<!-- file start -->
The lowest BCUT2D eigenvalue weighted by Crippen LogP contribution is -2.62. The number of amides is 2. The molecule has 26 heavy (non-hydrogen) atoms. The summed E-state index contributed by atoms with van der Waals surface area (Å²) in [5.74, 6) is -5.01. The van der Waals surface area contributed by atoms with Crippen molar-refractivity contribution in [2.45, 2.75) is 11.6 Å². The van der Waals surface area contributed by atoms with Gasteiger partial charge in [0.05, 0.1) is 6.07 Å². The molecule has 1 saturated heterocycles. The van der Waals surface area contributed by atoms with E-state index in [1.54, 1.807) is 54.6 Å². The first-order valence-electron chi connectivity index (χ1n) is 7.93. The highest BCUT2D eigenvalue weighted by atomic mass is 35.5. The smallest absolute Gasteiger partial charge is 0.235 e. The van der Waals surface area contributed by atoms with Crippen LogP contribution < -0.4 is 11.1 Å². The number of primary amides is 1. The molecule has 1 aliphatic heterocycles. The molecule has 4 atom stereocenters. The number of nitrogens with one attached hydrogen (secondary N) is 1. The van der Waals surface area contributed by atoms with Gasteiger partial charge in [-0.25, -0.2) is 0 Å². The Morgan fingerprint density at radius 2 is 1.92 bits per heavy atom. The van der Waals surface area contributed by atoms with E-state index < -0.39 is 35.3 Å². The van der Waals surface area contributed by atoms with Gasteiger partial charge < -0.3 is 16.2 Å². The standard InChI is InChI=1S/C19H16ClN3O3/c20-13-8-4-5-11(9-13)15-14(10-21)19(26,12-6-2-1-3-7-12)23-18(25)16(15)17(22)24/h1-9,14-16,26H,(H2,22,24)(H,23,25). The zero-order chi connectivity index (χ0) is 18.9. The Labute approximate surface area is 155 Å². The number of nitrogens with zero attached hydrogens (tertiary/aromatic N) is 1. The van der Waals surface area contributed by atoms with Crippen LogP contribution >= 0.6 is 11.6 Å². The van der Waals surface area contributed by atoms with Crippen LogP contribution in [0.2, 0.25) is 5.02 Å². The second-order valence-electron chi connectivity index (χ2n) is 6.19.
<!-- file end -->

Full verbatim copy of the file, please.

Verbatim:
The lowest BCUT2D eigenvalue weighted by Crippen LogP contribution is -2.62. The number of amides is 2. The molecule has 26 heavy (non-hydrogen) atoms. The summed E-state index contributed by atoms with van der Waals surface area (Å²) in [5.74, 6) is -5.01. The van der Waals surface area contributed by atoms with Crippen molar-refractivity contribution in [2.45, 2.75) is 11.6 Å². The van der Waals surface area contributed by atoms with Gasteiger partial charge in [0.05, 0.1) is 6.07 Å². The molecule has 1 saturated heterocycles. The van der Waals surface area contributed by atoms with E-state index in [1.54, 1.807) is 54.6 Å². The first-order valence-electron chi connectivity index (χ1n) is 7.93. The highest BCUT2D eigenvalue weighted by atomic mass is 35.5. The smallest absolute Gasteiger partial charge is 0.235 e. The van der Waals surface area contributed by atoms with Crippen LogP contribution < -0.4 is 11.1 Å². The number of primary amides is 1. The molecule has 1 aliphatic heterocycles. The molecule has 4 atom stereocenters. The number of nitrogens with one attached hydrogen (secondary N) is 1. The van der Waals surface area contributed by atoms with Gasteiger partial charge in [-0.25, -0.2) is 0 Å². The Morgan fingerprint density at radius 2 is 1.92 bits per heavy atom. The van der Waals surface area contributed by atoms with E-state index < -0.39 is 35.3 Å². The van der Waals surface area contributed by atoms with Gasteiger partial charge < -0.3 is 16.2 Å². The standard InChI is InChI=1S/C19H16ClN3O3/c20-13-8-4-5-11(9-13)15-14(10-21)19(26,12-6-2-1-3-7-12)23-18(25)16(15)17(22)24/h1-9,14-16,26H,(H2,22,24)(H,23,25). The zero-order chi connectivity index (χ0) is 18.9. The Labute approximate surface area is 155 Å². The number of nitrogens with zero attached hydrogens (tertiary/aromatic N) is 1. The van der Waals surface area contributed by atoms with Crippen LogP contribution >= 0.6 is 11.6 Å². The van der Waals surface area contributed by atoms with Crippen LogP contribution in [0.2, 0.25) is 5.02 Å². The second-order valence-electron chi connectivity index (χ2n) is 6.19.